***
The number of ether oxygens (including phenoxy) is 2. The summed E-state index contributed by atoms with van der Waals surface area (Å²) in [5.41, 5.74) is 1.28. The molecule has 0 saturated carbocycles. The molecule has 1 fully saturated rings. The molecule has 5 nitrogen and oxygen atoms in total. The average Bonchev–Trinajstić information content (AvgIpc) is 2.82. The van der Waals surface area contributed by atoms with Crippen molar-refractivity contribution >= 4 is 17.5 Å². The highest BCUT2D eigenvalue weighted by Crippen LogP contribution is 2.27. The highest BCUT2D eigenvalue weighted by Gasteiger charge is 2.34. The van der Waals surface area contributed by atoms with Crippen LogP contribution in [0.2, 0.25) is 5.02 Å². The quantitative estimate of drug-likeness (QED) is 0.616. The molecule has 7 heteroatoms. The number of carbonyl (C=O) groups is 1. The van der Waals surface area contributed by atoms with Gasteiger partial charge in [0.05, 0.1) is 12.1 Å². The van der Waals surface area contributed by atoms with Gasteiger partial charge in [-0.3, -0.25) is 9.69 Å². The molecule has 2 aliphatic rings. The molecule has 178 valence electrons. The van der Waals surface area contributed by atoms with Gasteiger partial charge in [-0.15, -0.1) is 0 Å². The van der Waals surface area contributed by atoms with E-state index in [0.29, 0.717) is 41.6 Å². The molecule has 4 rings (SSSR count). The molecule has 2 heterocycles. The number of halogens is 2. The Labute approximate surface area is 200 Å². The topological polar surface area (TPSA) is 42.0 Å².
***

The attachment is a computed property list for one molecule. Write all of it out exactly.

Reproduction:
The number of ether oxygens (including phenoxy) is 2. The summed E-state index contributed by atoms with van der Waals surface area (Å²) in [5.41, 5.74) is 1.28. The molecule has 0 saturated carbocycles. The molecule has 1 fully saturated rings. The molecule has 5 nitrogen and oxygen atoms in total. The average Bonchev–Trinajstić information content (AvgIpc) is 2.82. The van der Waals surface area contributed by atoms with Crippen molar-refractivity contribution >= 4 is 17.5 Å². The highest BCUT2D eigenvalue weighted by Crippen LogP contribution is 2.27. The highest BCUT2D eigenvalue weighted by Gasteiger charge is 2.34. The van der Waals surface area contributed by atoms with Crippen LogP contribution in [0.2, 0.25) is 5.02 Å². The quantitative estimate of drug-likeness (QED) is 0.616. The molecule has 7 heteroatoms. The number of carbonyl (C=O) groups is 1. The van der Waals surface area contributed by atoms with Gasteiger partial charge in [0.05, 0.1) is 12.1 Å². The van der Waals surface area contributed by atoms with Gasteiger partial charge in [-0.3, -0.25) is 9.69 Å². The molecule has 2 aliphatic rings. The molecule has 178 valence electrons. The van der Waals surface area contributed by atoms with Gasteiger partial charge in [-0.15, -0.1) is 0 Å². The van der Waals surface area contributed by atoms with E-state index in [0.29, 0.717) is 41.6 Å². The molecule has 4 rings (SSSR count). The molecule has 2 heterocycles. The number of halogens is 2. The Labute approximate surface area is 200 Å². The topological polar surface area (TPSA) is 42.0 Å².